The challenges arising from the natural variability of plantsarecompounded by quality issues with many herbalproducts and inadequate reporting of clinical trials and metaanalyses[5,6,7,8,9]. Type I or II errors (i.e. a false positive or negative result)are, therefore, more likely and will be exaggerated when the results of such studies are combined in a meta-analysis.
Another difficulty with applying the results of RCTsand meta-analysis'analyses to clinical practisepractice is that many of the clinical trials evaluate the effects of herbs used in isolation. In clinical practisepractice, however, herbal medicines are often combinedinto an individualised or standardised formula.The formula may contain a much lower dose of the herbal medicinethan what was used the clinical trials evaluating the herb in isolation. Simply applyingthe evidence and dose for each individual herbal medicineto a combination formulamay lead tosimilar problems to those caused by poly-pharmacy,such asinteractions and toxicity.
None of these aforementionedissues are new knowledge. Their discussion in the literature, however, has mostlyfocused on improving the research methods and reporting of clinical trials evaluating herbal medicine[1,4,5,10].The purpose of this studyis to summarise the issues to assistpractitioners seeking to translate the results of herbal medicine research into their clinical practisepractice.
Three key steps are recommended for practitioners wishing to use the EBM model when prescribing herbal medicines:
1. select quality products;, 2. evaluate the evidence and 3. apply the evidence in clinical practise.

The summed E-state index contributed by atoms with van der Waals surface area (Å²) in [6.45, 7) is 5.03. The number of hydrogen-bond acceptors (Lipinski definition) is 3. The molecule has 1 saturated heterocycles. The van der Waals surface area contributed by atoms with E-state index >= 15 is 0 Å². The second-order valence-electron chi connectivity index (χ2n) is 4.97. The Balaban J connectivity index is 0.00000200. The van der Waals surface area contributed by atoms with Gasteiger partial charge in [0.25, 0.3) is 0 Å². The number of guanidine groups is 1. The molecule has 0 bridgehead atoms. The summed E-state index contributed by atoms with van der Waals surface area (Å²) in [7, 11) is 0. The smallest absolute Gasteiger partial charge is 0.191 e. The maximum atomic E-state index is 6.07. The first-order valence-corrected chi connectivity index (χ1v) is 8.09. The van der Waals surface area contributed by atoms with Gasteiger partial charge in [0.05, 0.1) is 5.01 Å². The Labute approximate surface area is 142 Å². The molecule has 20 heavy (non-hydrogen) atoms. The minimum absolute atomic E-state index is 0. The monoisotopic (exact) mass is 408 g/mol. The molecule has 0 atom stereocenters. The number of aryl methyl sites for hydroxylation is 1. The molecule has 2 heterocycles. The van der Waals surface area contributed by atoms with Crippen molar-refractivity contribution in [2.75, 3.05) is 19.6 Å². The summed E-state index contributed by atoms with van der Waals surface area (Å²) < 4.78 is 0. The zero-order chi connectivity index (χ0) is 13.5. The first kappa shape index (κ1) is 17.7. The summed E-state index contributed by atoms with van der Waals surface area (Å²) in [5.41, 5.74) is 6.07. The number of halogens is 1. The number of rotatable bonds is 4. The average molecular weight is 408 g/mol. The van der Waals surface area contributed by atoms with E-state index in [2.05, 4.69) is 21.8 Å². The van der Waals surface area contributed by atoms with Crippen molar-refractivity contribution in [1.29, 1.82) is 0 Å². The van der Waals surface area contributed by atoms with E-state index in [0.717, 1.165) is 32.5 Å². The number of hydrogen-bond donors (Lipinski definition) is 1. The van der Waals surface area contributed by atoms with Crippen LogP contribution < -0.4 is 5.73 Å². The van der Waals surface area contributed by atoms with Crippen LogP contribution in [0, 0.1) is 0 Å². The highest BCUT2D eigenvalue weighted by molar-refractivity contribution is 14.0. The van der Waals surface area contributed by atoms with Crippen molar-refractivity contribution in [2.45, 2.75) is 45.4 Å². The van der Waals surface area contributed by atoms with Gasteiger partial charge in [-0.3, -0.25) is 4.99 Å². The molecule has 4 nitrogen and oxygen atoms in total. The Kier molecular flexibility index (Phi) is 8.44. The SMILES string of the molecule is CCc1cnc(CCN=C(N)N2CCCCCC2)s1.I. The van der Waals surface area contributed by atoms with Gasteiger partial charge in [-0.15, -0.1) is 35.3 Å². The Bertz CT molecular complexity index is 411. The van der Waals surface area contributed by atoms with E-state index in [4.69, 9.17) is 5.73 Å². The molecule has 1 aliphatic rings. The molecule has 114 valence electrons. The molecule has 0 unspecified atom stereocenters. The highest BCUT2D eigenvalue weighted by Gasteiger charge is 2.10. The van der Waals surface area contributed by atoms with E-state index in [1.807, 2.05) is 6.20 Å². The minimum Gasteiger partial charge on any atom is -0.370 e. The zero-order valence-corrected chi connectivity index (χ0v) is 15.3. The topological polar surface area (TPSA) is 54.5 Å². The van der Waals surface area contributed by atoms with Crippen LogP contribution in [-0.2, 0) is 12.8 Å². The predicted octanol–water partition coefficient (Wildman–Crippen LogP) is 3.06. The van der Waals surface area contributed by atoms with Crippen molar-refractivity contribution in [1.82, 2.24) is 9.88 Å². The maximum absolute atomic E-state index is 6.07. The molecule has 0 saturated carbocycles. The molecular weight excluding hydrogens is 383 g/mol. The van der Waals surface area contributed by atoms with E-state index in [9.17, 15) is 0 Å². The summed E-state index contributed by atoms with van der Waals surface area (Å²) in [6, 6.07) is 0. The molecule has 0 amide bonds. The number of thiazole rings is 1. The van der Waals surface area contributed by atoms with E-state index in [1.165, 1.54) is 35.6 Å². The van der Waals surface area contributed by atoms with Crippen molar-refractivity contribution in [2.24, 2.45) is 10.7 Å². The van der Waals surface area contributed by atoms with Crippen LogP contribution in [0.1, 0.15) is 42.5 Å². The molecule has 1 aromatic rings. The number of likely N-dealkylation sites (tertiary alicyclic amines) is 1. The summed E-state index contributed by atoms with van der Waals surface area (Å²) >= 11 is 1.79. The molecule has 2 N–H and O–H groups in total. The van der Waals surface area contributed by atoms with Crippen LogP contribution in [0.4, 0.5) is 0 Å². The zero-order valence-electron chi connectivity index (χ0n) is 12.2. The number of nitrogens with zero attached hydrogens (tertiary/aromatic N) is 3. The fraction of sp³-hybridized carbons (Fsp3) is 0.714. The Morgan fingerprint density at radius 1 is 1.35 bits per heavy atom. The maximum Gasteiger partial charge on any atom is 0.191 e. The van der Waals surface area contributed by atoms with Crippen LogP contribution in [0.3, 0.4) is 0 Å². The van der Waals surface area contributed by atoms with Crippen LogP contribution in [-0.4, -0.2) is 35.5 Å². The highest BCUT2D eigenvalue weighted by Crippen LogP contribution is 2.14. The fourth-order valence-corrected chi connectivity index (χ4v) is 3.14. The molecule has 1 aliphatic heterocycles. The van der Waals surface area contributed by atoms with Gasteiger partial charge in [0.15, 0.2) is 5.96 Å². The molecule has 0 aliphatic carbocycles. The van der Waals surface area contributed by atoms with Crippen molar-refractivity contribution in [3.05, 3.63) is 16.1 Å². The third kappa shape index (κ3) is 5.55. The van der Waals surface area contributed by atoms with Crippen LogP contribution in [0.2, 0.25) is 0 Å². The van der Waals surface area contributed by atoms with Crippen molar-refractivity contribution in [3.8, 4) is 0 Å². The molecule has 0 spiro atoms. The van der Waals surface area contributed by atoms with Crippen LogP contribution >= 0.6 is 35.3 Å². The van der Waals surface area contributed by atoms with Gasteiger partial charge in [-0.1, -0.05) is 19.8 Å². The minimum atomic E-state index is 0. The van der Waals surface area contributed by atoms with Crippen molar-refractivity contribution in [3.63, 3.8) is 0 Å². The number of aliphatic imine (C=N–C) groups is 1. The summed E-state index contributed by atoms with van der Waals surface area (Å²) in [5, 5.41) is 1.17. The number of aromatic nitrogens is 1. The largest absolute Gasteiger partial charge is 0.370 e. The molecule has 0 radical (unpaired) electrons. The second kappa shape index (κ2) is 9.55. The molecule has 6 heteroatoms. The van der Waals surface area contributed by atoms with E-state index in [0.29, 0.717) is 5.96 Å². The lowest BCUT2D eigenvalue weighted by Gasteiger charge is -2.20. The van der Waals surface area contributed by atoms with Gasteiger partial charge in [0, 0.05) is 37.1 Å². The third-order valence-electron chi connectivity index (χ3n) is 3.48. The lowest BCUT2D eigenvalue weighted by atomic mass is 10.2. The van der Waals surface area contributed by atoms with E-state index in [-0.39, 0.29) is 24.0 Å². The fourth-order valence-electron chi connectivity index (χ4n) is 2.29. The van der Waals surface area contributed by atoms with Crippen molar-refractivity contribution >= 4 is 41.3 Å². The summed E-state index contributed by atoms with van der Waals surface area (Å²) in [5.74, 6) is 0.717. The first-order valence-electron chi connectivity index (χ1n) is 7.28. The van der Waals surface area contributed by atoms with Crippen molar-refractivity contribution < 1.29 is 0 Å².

1. select quality products;,
2. evaluate the evidence and
3. apply the evidence in clinical practise.
The quality assurance of an herbal product is the foundation ofits safe and effectiveuse. Hundreds of thousands of herbal products are commercially available across the world that practitioners can prescribe and users self-prescribe. For many of these productsit is difficult to assesstheir quality because there are no agreed international regulations for standardising the cultivation, authentication, profiling and naming of medicinal plants; and reporting on the processing and extraction methods used[7,11,12].
The problem of the non-standardisation of herbal products is compounded forthe prescribers and users of these products, who must also navigate their way through the inconsistentinformation provided at the point of sale. The label may or may not include information about the parts of the plant used, the quantity of dry weight equivalent, extraction details(e.g. the solvent used) or the quantityof one or two recognised active chemicals from the plant.